78. ^ Zimmerman, Christopher. "WWF SmackDown (February 28, 2002) Results". The Other Arena. Archived from the original on October 26, 2006. Retrieved 2008-03-24.
  79. ^ "WWF SmackDown (February 28, 2002) Results". Online World of Wrestling. Archived from the original on 30 March 2008. Retrieved 2008-03-24.
  80. ^ "WWE WrestleMania X8 Results". World Wrestling Entertainment. Archived from the original on 19 March 2008. Retrieved 2008-03-25.
  81. ^ "WWF WrestleMania X8 Results". Hoff Co, Inc: CompleteWWE.com. Archived from the original on 25 March 2008. Retrieved 2008-03-23.
  82. ^ a b "WWE Brand Extension Draft Results". Pro Wrestling History. Retrieved 2008-03-24.
  83. ^ a b "WWE Brand Extension Draft Results". PWWEW.net. Archived from the original on 17 March 2008. Retrieved 2008-03-24.
  84. ^ "WWE Hardcore Championship History". World Wrestling Entertainment. Archived from the original on 19 March 2008. Retrieved 2008-03-24.
  85. ^ a b "Ron Simmons OWoW Profile". Online World of Wrestling. Archived from the original on 6 April 2008. Retrieved 2008-03-24. October 3, 2002 - SmackDown: D-Von & Ron Simmons defeated Billy and Chuck in the 1st Round of the Tag Team Title Tournament! October 17, 2002 - SmackDown: Rey Mysterio & Edge defeated D-Von & Ron Simmons in the 2nd round of the Tournament.
  86. ^ a b "OVW Southern Tag Team Championship History". Wrestling-Title.com. Archived from the original on 26 February 2008. Retrieved 2008-03-24.
  87. ^ Jim Varsallone. "Actions speak louder than looks," The Miami Herald (FL), March 5, 2008.
  88. ^ "WWE SmackDown (June 19, 2003) Results". Online World of Wrestling. Archived from the original on 21 April 2008. Retrieved 2008-03-24.
  89. ^ "WWE SmackDown (June 19, 2003) Results". PWWEW.net. Retrieved 2008-03-24.
  90. ^ "WWE Vengeance 2003 Results". Online World of Wrestling. Archived from the original on 20 March 2008. Retrieved 2008-03-24.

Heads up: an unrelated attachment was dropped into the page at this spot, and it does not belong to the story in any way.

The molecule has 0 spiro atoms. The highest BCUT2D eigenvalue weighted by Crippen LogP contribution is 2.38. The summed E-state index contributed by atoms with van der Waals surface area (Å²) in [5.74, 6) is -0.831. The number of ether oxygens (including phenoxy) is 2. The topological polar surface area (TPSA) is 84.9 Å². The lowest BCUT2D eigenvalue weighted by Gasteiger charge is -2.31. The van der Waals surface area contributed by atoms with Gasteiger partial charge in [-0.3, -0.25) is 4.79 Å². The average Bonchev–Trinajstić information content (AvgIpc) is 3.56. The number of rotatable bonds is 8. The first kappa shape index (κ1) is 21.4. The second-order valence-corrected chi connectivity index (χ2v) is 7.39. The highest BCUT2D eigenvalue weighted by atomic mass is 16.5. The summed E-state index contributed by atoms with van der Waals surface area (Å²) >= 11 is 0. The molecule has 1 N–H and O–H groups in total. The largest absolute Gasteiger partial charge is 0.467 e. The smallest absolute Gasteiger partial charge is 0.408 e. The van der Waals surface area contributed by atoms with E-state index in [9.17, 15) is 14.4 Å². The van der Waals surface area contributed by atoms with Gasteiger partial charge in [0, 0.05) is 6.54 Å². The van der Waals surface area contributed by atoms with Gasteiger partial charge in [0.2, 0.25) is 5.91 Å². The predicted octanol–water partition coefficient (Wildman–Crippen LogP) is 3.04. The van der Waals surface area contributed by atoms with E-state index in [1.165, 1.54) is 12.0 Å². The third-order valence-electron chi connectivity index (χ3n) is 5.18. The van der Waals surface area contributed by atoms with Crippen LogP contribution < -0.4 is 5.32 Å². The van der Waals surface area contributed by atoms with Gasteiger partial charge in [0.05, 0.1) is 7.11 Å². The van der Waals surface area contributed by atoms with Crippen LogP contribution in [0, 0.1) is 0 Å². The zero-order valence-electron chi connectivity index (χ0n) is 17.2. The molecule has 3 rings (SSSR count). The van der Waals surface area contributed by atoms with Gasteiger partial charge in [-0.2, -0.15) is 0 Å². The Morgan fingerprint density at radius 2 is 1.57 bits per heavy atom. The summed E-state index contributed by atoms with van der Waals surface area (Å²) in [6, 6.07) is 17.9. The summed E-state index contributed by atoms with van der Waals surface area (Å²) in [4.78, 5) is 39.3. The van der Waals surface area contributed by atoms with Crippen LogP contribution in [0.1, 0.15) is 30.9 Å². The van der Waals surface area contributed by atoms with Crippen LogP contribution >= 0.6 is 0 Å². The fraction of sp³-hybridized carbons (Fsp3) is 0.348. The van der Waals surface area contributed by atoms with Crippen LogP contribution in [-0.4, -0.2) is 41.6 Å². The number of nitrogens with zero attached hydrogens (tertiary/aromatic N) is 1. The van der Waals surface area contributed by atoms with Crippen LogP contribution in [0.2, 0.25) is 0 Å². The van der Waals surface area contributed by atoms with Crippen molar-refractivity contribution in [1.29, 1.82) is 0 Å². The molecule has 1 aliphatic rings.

91. ^ "WWE Vengeance (2003) Results". World Wrestling Entertainment. Archived from the original on 2008-01-01. Retrieved 2008-03-24.
  92. ^ "WWE SmackDown (September 4, 2003) Results". Online World of Wrestling. Archived from the original on 21 April 2008. Retrieved 2008-03-24.
  93. ^ "WWE SmackDown (September 4, 2003) Results". PWWEW.net. Retrieved 2008-03-24.
  94. ^ "WWE WrestleMania XX Results". World Wrestling Entertainment. Archived from the original on 19 March 2008. Retrieved 2008-03-24.
  95. ^ "WWE WrestleMania XX Results". Hoff Co, Inc.: CompleteWWE.com. Archived from the original on 25 March 2008. Retrieved 2008-03-24.
  96. ^ a b "WWE SmackDown (March 18, 2004) Results". Online World of Wrestling. Archived from the original on 22 April 2008. Retrieved 2008-03-24.
  97. ^ a b "John Layfield's OWoW Profile". Online World of Wrestling. Archived from the original on 20 March 2008. Retrieved 2008-03-24.
  98. ^ Adkins, Greg. "Leprechaun-job". World Wrestling Entertainment. Archived from the original on 31 March 2008. Retrieved 2008-03-24.
  99. ^ Robinson, Bryan. "Back in Business". World Wrestling Entertainment. Archived from the original on 13 February 2008. Retrieved 2008-03-24.
  100. ^ Lita and APA return to Raw's 1000th episode
  101. ^ "MCW Southern Tag Team Championship History". Wrestling-Titles.com. Archived from the original on 19 February 2008. Retrieved 2008-03-24.

External linksEdit